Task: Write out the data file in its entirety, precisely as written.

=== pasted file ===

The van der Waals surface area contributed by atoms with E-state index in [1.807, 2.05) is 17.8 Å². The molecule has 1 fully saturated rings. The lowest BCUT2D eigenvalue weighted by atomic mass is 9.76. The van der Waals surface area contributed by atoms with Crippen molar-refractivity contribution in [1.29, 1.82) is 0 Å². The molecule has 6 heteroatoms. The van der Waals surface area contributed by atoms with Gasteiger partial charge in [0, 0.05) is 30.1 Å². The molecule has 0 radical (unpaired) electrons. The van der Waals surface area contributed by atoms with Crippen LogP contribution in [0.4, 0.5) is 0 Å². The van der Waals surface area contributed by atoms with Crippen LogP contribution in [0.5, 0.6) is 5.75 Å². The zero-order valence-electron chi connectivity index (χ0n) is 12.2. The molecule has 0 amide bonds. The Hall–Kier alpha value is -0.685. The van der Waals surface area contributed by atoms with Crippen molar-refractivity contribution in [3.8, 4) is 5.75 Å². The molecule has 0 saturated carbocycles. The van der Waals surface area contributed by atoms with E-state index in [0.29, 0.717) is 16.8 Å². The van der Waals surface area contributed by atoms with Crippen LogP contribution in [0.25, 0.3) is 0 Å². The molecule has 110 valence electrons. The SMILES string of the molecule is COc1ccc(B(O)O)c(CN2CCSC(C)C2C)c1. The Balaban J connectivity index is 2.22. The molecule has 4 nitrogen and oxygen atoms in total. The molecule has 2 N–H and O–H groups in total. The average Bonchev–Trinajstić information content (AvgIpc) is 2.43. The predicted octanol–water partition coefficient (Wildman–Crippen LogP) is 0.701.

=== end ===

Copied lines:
The van der Waals surface area contributed by atoms with E-state index in [1.807, 2.05) is 17.8 Å². The molecule has 1 fully saturated rings. The lowest BCUT2D eigenvalue weighted by atomic mass is 9.76. The van der Waals surface area contributed by atoms with Crippen molar-refractivity contribution in [1.29, 1.82) is 0 Å². The molecule has 6 heteroatoms. The van der Waals surface area contributed by atoms with Gasteiger partial charge in [0, 0.05) is 30.1 Å². The molecule has 0 radical (unpaired) electrons. The van der Waals surface area contributed by atoms with Crippen LogP contribution in [0.4, 0.5) is 0 Å². The van der Waals surface area contributed by atoms with Crippen LogP contribution in [0.5, 0.6) is 5.75 Å². The zero-order valence-electron chi connectivity index (χ0n) is 12.2. The molecule has 0 amide bonds. The Hall–Kier alpha value is -0.685. The van der Waals surface area contributed by atoms with Crippen molar-refractivity contribution in [3.8, 4) is 5.75 Å². The molecule has 0 saturated carbocycles. The van der Waals surface area contributed by atoms with E-state index in [0.29, 0.717) is 16.8 Å². The van der Waals surface area contributed by atoms with Crippen LogP contribution in [0.25, 0.3) is 0 Å². The molecule has 110 valence electrons. The SMILES string of the molecule is COc1ccc(B(O)O)c(CN2CCSC(C)C2C)c1. The Balaban J connectivity index is 2.22. The molecule has 4 nitrogen and oxygen atoms in total. The molecule has 2 N–H and O–H groups in total. The average Bonchev–Trinajstić information content (AvgIpc) is 2.43. The predicted octanol–water partition coefficient (Wildman–Crippen LogP) is 0.701.